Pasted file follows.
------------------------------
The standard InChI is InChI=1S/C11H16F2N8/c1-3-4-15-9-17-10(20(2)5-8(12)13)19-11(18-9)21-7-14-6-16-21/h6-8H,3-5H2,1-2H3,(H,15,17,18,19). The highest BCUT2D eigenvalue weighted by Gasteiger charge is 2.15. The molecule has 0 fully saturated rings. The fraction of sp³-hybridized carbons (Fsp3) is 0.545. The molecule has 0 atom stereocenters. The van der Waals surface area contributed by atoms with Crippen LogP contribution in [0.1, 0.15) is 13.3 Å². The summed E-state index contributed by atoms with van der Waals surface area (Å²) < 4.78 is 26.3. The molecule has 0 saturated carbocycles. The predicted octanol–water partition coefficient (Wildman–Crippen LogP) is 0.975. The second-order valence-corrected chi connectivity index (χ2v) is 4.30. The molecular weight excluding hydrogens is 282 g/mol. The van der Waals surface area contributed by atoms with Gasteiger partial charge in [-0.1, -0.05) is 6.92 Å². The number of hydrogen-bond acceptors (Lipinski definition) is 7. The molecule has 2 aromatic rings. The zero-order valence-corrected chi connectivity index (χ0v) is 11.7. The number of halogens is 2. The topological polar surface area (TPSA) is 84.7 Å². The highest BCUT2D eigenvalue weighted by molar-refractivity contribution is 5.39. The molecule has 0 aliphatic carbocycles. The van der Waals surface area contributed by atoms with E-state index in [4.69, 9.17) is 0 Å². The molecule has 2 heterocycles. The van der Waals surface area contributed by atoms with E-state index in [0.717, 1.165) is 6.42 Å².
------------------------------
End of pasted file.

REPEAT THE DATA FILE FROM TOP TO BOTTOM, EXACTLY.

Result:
The standard InChI is InChI=1S/C11H16F2N8/c1-3-4-15-9-17-10(20(2)5-8(12)13)19-11(18-9)21-7-14-6-16-21/h6-8H,3-5H2,1-2H3,(H,15,17,18,19). The highest BCUT2D eigenvalue weighted by Gasteiger charge is 2.15. The molecule has 0 fully saturated rings. The fraction of sp³-hybridized carbons (Fsp3) is 0.545. The molecule has 0 atom stereocenters. The van der Waals surface area contributed by atoms with Crippen LogP contribution in [0.1, 0.15) is 13.3 Å². The summed E-state index contributed by atoms with van der Waals surface area (Å²) < 4.78 is 26.3. The molecule has 0 saturated carbocycles. The predicted octanol–water partition coefficient (Wildman–Crippen LogP) is 0.975. The second-order valence-corrected chi connectivity index (χ2v) is 4.30. The molecular weight excluding hydrogens is 282 g/mol. The van der Waals surface area contributed by atoms with Gasteiger partial charge in [-0.1, -0.05) is 6.92 Å². The number of hydrogen-bond acceptors (Lipinski definition) is 7. The molecule has 2 aromatic rings. The zero-order valence-corrected chi connectivity index (χ0v) is 11.7. The number of halogens is 2. The topological polar surface area (TPSA) is 84.7 Å². The highest BCUT2D eigenvalue weighted by molar-refractivity contribution is 5.39. The molecule has 0 aliphatic carbocycles. The van der Waals surface area contributed by atoms with E-state index in [4.69, 9.17) is 0 Å². The molecule has 2 heterocycles. The van der Waals surface area contributed by atoms with E-state index in [0.717, 1.165) is 6.42 Å².